Location: Bowdoin / Philosophy / Courses / Fall 2011


Fall 2011

016. Personal Ethics
Matthew Stuart M 9:30 - 10:25, W 9:30 - 10:25, F 9:30 - 10:25
Examines some ethical problems and paradoxes that arise in ordinary life, some philosophical theories that bear upon them, and some strategies for making thoughtful decisions about them. Topics may include friendship, lying, love, family obligations, charity, the treatment of animals, abortion.

111. Ancient Philosophy
Sarah Conly M 11:30 - 12:25, W 11:30 - 12:25, F 11:30 - 12:25
The sources and prototypes of Western thought. We try to understand and evaluate Greek ideas about value, knowledge, and truth.

210. Philosophy of Mind
Scott Sehon M 1:00 - 2:25, W 1:00 - 2:25
We see ourselves as rational agents: we have beliefs, desires, intentions, wishes, hopes, etc. We also have the ability to perform actions, seemingly in light of these beliefs, desires, and intentions. Is our conception of ourselves as rational agents consistent with our scientific conception of human beings as biological organisms? Can there be a science of the mind and, if so, what is its status relative to other sciences? What is the relationship between mind and body? How do our mental states come to be about things in the world? How do we know our own minds, or whether other people even have minds? Readings primarily from contemporary sources.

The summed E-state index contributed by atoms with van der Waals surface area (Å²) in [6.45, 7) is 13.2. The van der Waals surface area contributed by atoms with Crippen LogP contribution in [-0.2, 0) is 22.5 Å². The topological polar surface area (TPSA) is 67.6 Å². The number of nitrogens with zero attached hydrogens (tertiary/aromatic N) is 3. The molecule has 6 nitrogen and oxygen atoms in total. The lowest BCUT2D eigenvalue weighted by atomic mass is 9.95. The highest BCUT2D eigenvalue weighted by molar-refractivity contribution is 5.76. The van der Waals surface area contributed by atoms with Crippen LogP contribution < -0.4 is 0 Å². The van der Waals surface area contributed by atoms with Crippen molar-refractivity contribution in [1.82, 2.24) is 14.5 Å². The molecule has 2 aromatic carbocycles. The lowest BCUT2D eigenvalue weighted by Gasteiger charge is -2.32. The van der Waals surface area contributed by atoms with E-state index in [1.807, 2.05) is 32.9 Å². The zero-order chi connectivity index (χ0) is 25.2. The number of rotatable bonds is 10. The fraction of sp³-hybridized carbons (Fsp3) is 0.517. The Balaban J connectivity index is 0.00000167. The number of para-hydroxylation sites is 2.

220. Bioethics
Sarah Conly T 11:30 - 12:55, TH 11:30 - 12:55
Examines issues central for physicians, biological researchers, and society: cloning, genetic engineering, biological patenting, corporate funding for medical research, use of experimental procedures, and others.

223. Logic
Scott Sehon M 10:30 - 11:25, W 10:30 - 11:25, F 10:30 - 11:25
The central problem of logic is to determine which arguments are good and which are bad. To this end, we introduce a symbolic language and rigorous, formal methods for seeing whether one statement logically implies another. We apply these tools to a variety of arguments, philosophical and otherwise. We also demonstrate certain theorems about the formal system we construct.

320. Metaphilosophy
Matthew Stuart T 1:00 - 2:25, TH 1:00 - 2:25
Metaphilosophy asks philosophical questions about the nature of philosophy itself: What makes a question, or a theory, a philosophical one? Do philosophical questions share a common subject matter? Does their solution involve a distinctive methodology? Do philosophical questions have determinate answers? Can philosophy give us important truths about the world, or does it only explore the meanings of words?